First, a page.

In a momentous ruling, the Kerala High Court has recognized that a child born in a live-in relationship would have to be treated as a child born to a married couple to surrender a child for adoption. Through a Bench of Justices, A Muhamed Mustaque and Dr Kauser Edappagath, the High Court was faced with a petition moved by a couple in a live-in relationship to reclaim their child who had been surrendered for adoption by the woman.
Pointing out that the woman had acknowledged her live-in partner as their child's biological father, the Bench ruled that the Child Welfare Committee's procedure while giving the child up for adoption was legally unsustainable. In its judgment, the Bench found that the procedure applicable to an unwed mother alone was followed.
The Court's judgment narrates that the woman, Anitha (name changed by Court to protect identity), gave her child up to a Child Welfare Committee (Committee), moved by anxiety when her partner John moved to another State and broke the relationship for a while. Their families opposed the couple's relationship since they belonged to different faiths.
During this interval, between making attempts to contact her partner, Anitha handed over her child to the Committee in May last year, executing a Deed of Surrender in June. The Court's judgment notes that Anitha's deed of surrender in no uncertain terms permitted the Committee to give the child adoption in February 2021. Treating Anitha as an unwed mother, the Committee proceeded to give the child in adoption to a couple under provisions of the Adoption Regulations, 2017 and Section 38 of the Juvenile Justice (Care and Protection of Children) Act, 2015 (the Act).
After these developments, Anitha and John approached the High Court and moved a writ of habeas corpus, seeking their child's return.
The Government Pleader and counsel appearing for the Committee submitted that the child had already been given in adoption, and the Court opined that a writ of habeas would not lie since proceedings concluded under the Act "had legal colour". The Court, however, suo motu converted the proceedings to a revision petition, after which it was taken up by the Division Bench of Justices Mustaque and Dr Edappagath.
Noting that there were two situations for surrender, one whereby a married couple surrendered their child for adoption, and the second where an unwed woman gave her child up for adoption, the Court posed the question of whether a couple in a live-in relationship could be equated to a married couple for surrender.
The Court pointed out, "In the matter of married couple, the procedure ensures that both the parents execute a deed of surrender and; if the child born to a married couple and surrendered by one of the biological parents, and whereabouts of the other parent are not known, the child shall be treated as an abandoned child and procedure under Regulation 6 (of the Adoption Regulations) will have to be followed. This procedure mandates an inquiry to trace out the biological parents or the legal guardians."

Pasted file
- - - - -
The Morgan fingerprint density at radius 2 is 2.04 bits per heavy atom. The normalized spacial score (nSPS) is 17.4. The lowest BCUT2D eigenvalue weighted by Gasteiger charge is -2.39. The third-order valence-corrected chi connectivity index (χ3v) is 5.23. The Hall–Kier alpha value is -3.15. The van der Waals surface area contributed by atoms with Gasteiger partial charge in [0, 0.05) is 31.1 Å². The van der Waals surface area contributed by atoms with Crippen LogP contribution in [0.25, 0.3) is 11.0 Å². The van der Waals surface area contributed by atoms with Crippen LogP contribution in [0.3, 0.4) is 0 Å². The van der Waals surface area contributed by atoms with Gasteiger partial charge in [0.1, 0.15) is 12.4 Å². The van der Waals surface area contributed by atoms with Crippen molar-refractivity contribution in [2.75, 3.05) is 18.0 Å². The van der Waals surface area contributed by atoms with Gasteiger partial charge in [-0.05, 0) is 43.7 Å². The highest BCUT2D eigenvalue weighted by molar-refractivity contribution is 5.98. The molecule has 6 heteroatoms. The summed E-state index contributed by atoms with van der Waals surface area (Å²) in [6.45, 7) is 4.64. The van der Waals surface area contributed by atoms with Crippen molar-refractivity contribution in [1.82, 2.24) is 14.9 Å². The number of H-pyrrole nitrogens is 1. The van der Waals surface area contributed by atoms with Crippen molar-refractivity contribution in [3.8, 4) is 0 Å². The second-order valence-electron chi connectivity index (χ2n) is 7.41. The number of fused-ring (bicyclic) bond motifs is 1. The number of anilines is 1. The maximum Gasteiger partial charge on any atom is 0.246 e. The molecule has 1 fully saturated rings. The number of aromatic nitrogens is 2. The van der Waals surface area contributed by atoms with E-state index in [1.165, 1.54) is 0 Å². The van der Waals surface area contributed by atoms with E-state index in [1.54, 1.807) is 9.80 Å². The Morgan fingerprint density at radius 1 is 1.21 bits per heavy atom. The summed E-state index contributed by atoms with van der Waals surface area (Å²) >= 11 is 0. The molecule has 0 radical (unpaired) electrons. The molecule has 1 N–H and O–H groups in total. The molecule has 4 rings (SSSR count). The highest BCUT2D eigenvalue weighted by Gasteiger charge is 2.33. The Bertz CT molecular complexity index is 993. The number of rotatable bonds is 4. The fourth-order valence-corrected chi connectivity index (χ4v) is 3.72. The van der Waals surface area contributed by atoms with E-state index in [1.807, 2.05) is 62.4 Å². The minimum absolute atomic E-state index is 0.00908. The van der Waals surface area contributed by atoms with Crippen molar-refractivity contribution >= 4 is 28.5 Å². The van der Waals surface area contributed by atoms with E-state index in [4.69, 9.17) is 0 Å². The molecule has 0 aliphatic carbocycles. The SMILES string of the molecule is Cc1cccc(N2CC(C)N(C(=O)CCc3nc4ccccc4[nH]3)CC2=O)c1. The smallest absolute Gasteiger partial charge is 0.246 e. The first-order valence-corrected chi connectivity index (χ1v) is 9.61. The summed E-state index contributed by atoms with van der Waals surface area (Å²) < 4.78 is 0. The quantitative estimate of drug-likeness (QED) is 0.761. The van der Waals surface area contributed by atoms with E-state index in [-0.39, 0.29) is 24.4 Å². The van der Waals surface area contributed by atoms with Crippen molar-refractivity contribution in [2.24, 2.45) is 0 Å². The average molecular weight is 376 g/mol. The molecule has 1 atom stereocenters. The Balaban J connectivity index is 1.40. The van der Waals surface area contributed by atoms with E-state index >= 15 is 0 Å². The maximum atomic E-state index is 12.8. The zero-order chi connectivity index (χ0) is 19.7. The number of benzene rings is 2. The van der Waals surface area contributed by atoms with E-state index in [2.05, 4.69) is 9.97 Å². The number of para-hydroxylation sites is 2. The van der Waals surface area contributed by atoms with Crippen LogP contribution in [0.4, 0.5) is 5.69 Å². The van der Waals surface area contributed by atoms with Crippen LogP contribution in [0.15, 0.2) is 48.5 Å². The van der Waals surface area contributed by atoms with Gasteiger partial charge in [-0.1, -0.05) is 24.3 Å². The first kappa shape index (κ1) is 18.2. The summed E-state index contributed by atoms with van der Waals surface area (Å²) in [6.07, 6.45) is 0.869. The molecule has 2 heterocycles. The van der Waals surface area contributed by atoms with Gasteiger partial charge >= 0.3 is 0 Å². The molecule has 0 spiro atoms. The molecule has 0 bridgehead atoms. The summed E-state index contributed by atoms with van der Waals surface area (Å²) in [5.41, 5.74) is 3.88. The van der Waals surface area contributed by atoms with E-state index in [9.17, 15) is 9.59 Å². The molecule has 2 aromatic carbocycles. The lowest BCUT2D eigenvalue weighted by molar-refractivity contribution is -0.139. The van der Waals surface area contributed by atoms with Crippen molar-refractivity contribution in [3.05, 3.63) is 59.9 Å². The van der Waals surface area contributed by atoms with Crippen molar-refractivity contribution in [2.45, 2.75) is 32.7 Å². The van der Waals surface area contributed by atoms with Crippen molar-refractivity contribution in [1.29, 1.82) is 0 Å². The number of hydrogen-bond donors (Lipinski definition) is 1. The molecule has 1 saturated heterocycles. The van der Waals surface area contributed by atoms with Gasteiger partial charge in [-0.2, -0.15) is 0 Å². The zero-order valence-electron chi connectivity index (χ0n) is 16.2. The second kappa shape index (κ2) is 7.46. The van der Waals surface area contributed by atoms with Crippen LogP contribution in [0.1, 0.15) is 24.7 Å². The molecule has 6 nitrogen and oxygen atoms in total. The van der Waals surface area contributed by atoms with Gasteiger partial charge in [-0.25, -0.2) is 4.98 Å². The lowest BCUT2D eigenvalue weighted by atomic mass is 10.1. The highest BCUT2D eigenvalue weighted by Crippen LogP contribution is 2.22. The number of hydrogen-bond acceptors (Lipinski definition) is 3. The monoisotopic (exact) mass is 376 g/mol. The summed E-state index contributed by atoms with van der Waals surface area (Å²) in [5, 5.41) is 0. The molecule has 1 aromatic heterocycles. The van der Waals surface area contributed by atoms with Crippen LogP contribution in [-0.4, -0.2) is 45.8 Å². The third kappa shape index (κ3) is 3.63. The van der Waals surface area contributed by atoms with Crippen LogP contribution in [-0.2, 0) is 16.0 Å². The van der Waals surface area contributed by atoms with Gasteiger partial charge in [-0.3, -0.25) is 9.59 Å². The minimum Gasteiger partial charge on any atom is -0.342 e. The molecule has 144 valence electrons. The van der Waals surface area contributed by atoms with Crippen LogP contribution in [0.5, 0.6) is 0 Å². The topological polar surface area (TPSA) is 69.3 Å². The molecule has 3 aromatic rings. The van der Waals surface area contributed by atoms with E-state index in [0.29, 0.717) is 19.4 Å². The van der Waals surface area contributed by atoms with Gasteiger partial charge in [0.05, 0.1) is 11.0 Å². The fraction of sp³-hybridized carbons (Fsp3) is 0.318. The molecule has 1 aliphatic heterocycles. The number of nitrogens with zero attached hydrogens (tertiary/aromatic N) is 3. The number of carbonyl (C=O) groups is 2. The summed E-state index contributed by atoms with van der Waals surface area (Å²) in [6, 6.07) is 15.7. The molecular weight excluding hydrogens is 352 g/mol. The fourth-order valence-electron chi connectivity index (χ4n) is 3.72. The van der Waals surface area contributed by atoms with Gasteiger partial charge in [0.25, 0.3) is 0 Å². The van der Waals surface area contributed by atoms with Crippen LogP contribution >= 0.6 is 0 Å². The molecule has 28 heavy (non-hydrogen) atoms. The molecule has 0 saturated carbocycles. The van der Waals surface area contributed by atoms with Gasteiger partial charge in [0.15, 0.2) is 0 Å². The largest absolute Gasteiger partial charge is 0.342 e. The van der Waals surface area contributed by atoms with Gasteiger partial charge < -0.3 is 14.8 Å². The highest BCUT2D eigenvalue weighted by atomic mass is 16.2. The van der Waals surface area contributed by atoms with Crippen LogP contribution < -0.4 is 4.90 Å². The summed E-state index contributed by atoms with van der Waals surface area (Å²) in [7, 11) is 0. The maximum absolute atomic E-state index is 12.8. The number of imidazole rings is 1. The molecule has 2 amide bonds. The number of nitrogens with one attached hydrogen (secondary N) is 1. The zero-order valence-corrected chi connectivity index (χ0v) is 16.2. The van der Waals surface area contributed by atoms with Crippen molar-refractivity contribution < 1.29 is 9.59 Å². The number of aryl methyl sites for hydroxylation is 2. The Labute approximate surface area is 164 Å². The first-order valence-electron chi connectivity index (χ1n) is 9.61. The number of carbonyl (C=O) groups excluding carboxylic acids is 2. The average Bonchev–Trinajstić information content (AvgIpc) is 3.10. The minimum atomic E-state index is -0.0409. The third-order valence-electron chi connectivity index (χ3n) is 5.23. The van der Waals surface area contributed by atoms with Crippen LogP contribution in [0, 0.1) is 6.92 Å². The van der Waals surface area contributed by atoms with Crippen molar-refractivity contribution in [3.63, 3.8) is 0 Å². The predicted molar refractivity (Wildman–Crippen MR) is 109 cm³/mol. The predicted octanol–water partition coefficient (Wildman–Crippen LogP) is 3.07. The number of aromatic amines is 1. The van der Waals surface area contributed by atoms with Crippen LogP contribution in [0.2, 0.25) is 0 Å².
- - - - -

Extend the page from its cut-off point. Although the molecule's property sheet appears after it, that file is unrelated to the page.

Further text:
Holding that the Act primarily sought to protect the child's welfare, the Bench underscored that the prime aim of the law is restoration and protection of the child in need of care and protection. The first right of restoration was with parents, then adoptive parents, foster parents, guardians and finally fit persons.
Finding that a live-in couple had the right of restoration, the Bench ruled that biological parents' parental right is a natural right not preconditioned by legal marriage's institutionalisation.
The Court, therefore, noted that both Anitha's and John's names were recorded in the birth certificate and that the child's surname also reflected the father's name.
Since the couple acknowledged their relationship, it was not for the Committee to inquire about the marriage's legal status, not being the competent authority to decide on such status, the Court held.
"Once it is found that the child is born to a couple, for all practical purposes of JJ Act, the inquiry must be initiated as though the child belonged to a married couple", the Bench ultimately underscored. Thus, any deed of surrender would have had to be signed by both parents, it was stated. Both parents did not sign, and the other parent's whereabouts are not known; the child was to have been treated as an abandoned child and steps taken to find out the whereabouts of the biological parents, the Court ruled.
In this respect, the Court recorded that no such procedure was adopted in this case. Admittedly, the procedure applicable to an unwed mother alone was followed, legally unsustainable as the child has to be treated as born to a married couple. Only after an inquiry about parents' whereabouts was fulfilled could the child be deemed fit for adoption.
Therefore, the Court ruled that the entire process followed in giving the child up for adoption was vitiated since only Anitha signed the surrender deed. Holding that the newly adoptive parents accrued no right since the process itself was illegal, the Court set aside the adoption and ordered that the child be restored to the couple.
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